I have learned to shower in my sleep, to drive a car while in a state of insensibility and to begin my work-day while simultaneously bordering on the edge of REM until I consume enough coffee to jolt me into consciousness.
I'm uncertain as to the age of the building in which I work but they have a very unusual distribution of equipment. There is a kitchen at the far end of the building which houses a large ice machine but their coffee maker spits out ice cold water on the grounds, making for a less than palatable cup of coffee. At the other end of the building is another kitchen, with a working coffee maker but the ice maker doesn't make ice. So I arrive at work a little before 6:00 am, abandon my belongings at my desk, forage around for the items I need to take with me-like my coffee cup, my insulated water glass, perishable lunch items and anything that may need to heated for breakfast, head for kitchen number one to start making the coffee. The recipe is one packet per pot but the coffee is pretty weak so I add another packet... I need a substantial pick me up that early. Once the coffee is started and my lunch items are deposited in the over full refrigerator, I head for kitchen number two to get ice in my water glass.
This morning, the scoop was buried under an avalanche of ice. Apparently the last person to use it failed to put it back in the holder. I wash my hands and begin digging through the craggy frozen nuggets of ice trying to grasp enough of the ice scoop to pull it free from its glacial tomb. The little lumps are adhering to each other and what is coming lose is sharp. I finally grab the handle and pull it free striking my arm against the door which gives way and slams down on my hand.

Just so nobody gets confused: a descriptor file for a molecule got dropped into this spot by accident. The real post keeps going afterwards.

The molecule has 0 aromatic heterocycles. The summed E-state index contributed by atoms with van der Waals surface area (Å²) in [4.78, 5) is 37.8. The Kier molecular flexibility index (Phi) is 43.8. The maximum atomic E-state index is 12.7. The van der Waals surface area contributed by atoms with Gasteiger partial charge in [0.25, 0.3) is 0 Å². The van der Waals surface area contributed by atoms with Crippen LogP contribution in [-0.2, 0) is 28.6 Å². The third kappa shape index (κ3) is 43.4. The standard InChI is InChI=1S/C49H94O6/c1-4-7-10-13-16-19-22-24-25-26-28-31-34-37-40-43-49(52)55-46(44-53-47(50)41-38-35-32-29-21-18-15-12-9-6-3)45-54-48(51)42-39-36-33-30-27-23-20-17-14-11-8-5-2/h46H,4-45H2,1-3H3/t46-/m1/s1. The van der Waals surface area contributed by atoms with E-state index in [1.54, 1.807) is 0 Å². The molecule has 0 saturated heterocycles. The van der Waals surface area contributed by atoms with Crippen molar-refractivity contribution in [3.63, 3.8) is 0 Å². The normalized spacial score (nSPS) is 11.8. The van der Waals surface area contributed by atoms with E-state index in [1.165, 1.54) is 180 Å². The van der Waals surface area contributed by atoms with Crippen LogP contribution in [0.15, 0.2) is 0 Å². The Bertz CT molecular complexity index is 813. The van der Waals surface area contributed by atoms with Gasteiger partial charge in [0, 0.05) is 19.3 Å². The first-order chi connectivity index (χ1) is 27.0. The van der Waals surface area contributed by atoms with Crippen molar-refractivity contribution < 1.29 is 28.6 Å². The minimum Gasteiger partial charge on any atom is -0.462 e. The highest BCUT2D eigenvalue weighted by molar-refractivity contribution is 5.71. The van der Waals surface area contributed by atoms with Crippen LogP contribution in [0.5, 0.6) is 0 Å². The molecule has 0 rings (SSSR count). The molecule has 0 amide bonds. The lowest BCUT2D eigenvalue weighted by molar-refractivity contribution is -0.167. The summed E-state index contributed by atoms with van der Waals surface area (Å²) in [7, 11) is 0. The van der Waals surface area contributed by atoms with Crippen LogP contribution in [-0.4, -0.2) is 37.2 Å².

If you yell obscenities into an empty building and no one is around to hear, does it really make a sound?
There is usually me and one or two others, IT (internet technicians) guys in the entire building that early. I rarely make contact with them. I know they're there because when I arrive, there are almost always 2 other cars besides my own, one on the front parking lot and one in back where I park. But being there is one watering hole with a working coffee machine, from time to time our paths will cross.
This morning, after returning back to kitchen number one, as I'm pouring my first cup of the much needed molten stamina, one of the two IT guys, saunters past me to the vending machine and deposits his coins into the coin slot to obtain a soda. The soda clangs loudly as it crashes to the bottom. I hear the coins tinkling yet again, this time into the snack machine to obtain one of the packaged pastries for his nutritionally challenged breakfast. After a couple of garbled expletives, his fist makes an explosive contact with the vending machine, which, I imagine, gave back as good as it got. More expletives, and another blow. Having just become a victim in my own battle, man against machine, I turn to watch as he then lifts the machine off the ground and rocks it back and forth, crashing and banging until the machine agrees to yield him his pastry.
I sip my coffee and stare in wonderment. Finally he unhands the misappropriating mechanism, reaches down, retrieves his pastry and saunters over to the coffee pot. "Did you get it?" I say admiringly.
I laugh. "You know," I say still smiling, "there are statistics that somewhere in the neighborhood of a dozen people a year die from vending machines falling on people."
He holds up the cellophane wrapped danish menacingly and says flatly, "You see, I had to get my breakfast."
It's the hunt. Men no longer bring home the kill. They bring home a pay check. They drive to work, they passively sit at a desk, they quietly do their job... but all the while that cave man is in there, always there and at the most opportune rare moments, they get the opportunity to reach into the depths of their being and become the neanderthal that still lurks in the recesses of their brains.
Thirteen people a year die from taking on the vending machine and falling prey to it's retaliatory aggression. Although, in the end, just prior to them losing balance and being crushed under the weight of the pilfering monstrosity, there was that moment of refusing to stand down and accept defeat, and their proclamation was, "You see, I have to get my breakfast."
I gathered my mug of coffee and my water glass and grabbed a spoon for my yogurt and as I headed back to my desk, I glanced down at the roughed up skin on my arm and the bruise on my hand and thought, "I totally get that."